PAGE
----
After the announcement of the DeVoses' gift to the Kennedy Center, DeVos explained that she had been persuaded by Kennedy Center official Michael Kaiser's observation that millions of dollars are invested "in the arts, and training artists," but not in "training the leaders who hire the artists and run the organizations." The DeVoses' gift was intended to remedy this oversight. "We want to help develop human capital and leverage that capital to the greatest extent possible," she said, describing Kaiser's "practice and approach" as "practical, realistic and creative."[48] The DeVoses' gift, part of which would be spent on arts groups in Michigan that had been hit hard by the recession, was the largest private donation in the Kennedy Center's history.[49]


In 2009, DeVos and her family founded ArtPrize, an international art competition held in Grand Rapids, Michigan.[50]

Education activism

School choice

DeVos believes education in the United States should be opened up to for-profit charter schools, and she has stated that education is "a closed system, a closed industry, a closed market. It’s a monopoly, a dead end."[51] DeVos believes that opening up the education market will offer parents increased "choice," a view that critics call a drive to privatize the American public education system.[51]

School vouchers

DeVos is known as a "a fierce proponent of school vouchers" that would allow students to attend private schools with public funding.[52] According to The New York Times, it "is hard to find anyone more passionate about the idea of steering public dollars away from traditional public schools than Betsy DeVos."[33]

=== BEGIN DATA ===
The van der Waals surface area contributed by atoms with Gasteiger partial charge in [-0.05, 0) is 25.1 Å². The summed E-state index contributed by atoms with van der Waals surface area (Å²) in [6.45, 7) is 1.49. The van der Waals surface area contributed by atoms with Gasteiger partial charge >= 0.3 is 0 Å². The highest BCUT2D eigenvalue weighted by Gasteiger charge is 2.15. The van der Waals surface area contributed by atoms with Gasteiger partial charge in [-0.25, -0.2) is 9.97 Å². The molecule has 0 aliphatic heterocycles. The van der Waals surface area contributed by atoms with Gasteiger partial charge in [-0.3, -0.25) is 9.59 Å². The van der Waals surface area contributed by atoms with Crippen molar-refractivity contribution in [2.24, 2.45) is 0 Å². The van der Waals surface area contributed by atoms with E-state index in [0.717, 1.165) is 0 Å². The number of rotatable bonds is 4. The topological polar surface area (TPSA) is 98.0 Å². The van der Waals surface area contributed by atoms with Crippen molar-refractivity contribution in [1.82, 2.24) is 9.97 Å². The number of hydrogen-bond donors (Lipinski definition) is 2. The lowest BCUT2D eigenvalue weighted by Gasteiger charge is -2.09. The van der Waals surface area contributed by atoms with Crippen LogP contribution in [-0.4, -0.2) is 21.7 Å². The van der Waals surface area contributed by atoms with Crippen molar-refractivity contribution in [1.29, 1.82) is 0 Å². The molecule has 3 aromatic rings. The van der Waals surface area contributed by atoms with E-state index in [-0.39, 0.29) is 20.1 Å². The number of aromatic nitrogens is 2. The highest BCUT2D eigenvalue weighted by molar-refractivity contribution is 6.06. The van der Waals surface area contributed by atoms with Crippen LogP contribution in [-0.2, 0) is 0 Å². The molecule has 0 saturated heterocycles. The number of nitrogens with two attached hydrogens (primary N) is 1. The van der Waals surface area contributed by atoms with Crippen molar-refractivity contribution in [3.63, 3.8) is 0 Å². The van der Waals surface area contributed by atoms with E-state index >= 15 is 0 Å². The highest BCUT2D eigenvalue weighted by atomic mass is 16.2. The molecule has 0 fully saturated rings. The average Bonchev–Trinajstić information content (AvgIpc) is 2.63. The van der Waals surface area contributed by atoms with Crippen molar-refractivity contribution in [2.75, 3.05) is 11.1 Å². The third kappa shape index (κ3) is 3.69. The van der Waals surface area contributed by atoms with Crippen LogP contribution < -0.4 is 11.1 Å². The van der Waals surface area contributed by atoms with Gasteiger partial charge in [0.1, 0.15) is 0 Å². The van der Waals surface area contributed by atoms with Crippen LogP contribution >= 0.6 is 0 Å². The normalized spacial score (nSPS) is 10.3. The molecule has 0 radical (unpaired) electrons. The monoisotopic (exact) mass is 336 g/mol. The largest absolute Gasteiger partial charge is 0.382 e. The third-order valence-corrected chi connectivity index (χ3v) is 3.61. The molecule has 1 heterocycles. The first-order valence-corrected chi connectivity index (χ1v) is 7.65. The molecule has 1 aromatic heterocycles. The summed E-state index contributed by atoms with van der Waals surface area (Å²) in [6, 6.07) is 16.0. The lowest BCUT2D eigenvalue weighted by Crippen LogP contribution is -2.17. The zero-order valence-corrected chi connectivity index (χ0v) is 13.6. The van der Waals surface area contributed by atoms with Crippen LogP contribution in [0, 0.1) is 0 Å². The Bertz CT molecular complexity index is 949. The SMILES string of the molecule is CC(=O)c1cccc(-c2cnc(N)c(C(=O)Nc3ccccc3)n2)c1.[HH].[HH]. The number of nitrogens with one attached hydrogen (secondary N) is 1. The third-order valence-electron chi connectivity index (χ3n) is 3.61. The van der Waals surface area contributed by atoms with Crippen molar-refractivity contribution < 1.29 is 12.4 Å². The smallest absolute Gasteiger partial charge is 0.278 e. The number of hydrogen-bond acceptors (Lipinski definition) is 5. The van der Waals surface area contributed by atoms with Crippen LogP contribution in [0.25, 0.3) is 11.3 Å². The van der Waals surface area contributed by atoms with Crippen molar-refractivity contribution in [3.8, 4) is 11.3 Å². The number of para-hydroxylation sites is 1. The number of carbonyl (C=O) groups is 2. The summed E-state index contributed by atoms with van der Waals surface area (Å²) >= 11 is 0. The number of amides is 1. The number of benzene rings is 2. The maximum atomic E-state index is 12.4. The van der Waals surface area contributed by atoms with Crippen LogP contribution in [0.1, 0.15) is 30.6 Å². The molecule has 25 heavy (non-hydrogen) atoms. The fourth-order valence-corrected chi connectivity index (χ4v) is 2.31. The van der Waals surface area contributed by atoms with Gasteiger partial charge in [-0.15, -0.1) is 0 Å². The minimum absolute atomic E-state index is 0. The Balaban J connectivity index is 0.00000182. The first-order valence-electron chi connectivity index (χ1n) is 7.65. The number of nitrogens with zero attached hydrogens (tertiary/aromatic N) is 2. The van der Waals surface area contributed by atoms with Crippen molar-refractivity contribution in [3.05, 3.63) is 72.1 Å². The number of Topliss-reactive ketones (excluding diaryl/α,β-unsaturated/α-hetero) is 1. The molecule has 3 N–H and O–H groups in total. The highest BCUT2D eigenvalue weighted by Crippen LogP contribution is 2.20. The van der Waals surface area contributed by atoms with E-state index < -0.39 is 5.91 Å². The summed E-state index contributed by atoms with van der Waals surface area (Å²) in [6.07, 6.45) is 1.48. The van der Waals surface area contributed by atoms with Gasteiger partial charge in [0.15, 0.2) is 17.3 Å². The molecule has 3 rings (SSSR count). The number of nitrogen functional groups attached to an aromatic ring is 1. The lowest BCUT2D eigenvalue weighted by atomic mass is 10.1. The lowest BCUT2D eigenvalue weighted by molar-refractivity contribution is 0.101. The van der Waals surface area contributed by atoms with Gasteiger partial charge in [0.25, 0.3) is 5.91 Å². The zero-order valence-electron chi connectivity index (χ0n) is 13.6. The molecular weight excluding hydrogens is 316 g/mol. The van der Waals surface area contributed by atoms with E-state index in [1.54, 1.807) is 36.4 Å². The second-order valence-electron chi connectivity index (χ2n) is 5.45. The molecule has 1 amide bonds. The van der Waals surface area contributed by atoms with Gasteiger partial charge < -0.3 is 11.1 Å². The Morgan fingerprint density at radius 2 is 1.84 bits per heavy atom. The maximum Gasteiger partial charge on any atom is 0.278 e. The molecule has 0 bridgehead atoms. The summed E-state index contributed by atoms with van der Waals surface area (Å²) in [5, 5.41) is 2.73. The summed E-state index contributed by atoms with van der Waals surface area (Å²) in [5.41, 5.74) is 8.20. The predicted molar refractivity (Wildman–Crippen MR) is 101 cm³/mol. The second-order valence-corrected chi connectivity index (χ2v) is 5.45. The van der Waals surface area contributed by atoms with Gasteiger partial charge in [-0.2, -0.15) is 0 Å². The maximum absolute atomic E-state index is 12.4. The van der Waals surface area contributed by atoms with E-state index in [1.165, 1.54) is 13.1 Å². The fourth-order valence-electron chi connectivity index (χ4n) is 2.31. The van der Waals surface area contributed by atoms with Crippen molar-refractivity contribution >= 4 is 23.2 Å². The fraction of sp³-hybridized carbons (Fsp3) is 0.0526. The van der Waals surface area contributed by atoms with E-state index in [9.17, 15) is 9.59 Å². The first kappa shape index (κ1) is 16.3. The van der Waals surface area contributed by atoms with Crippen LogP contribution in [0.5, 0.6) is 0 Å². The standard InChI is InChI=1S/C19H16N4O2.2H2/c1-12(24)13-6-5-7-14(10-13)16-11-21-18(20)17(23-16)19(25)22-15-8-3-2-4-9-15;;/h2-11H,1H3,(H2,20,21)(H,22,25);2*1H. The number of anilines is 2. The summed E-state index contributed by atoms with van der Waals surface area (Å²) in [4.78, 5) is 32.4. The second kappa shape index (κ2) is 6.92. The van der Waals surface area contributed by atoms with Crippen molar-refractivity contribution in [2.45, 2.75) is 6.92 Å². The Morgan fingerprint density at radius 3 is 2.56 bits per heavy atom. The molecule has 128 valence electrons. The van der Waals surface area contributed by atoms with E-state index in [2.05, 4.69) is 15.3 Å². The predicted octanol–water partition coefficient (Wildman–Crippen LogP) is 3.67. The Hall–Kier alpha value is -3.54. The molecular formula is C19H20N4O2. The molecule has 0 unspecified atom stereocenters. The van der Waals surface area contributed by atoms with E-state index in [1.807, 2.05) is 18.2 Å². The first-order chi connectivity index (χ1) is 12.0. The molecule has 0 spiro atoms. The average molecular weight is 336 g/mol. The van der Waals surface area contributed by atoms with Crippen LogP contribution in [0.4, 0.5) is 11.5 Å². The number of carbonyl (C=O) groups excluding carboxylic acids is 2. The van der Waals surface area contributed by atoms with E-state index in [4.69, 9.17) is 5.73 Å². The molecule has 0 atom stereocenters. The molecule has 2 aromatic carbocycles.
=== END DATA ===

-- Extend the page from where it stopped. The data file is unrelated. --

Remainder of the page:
DeVos served as chairwoman of the board of Alliance for School Choice.[53] She heads the All Children Matter PAC which she and her husband founded in 2003 to promote school vouchers, tax credits to businesses that give private school scholarships, and candidates who support these causes.[54] Over the years, DeVos and her husband have provided millions in funding for the organization. In 2008, All Children Matter was fined a total of $5.2 million after the Ohio Elections Commission brought a case for campaign spending violations.[55] The fine was never paid.[56][57]

Her other activities on behalf of public-school reform have included membership on the boards of directors of the Advocates for School Choice, the American Education Reform Council, and the Education Freedom Fund.[58] She has chaired the boards of Choices for Children, and Great Lakes Education Project (GLEP).[59]

DeVos is Chair of the American Federation for Children (AFC), which describes itself as "a leading national advocacy organization promoting school choice, with a specific focus on advocating for school vouchers and scholarship tax credit programs." It is affiliated with the Alliance for School Choice.[60]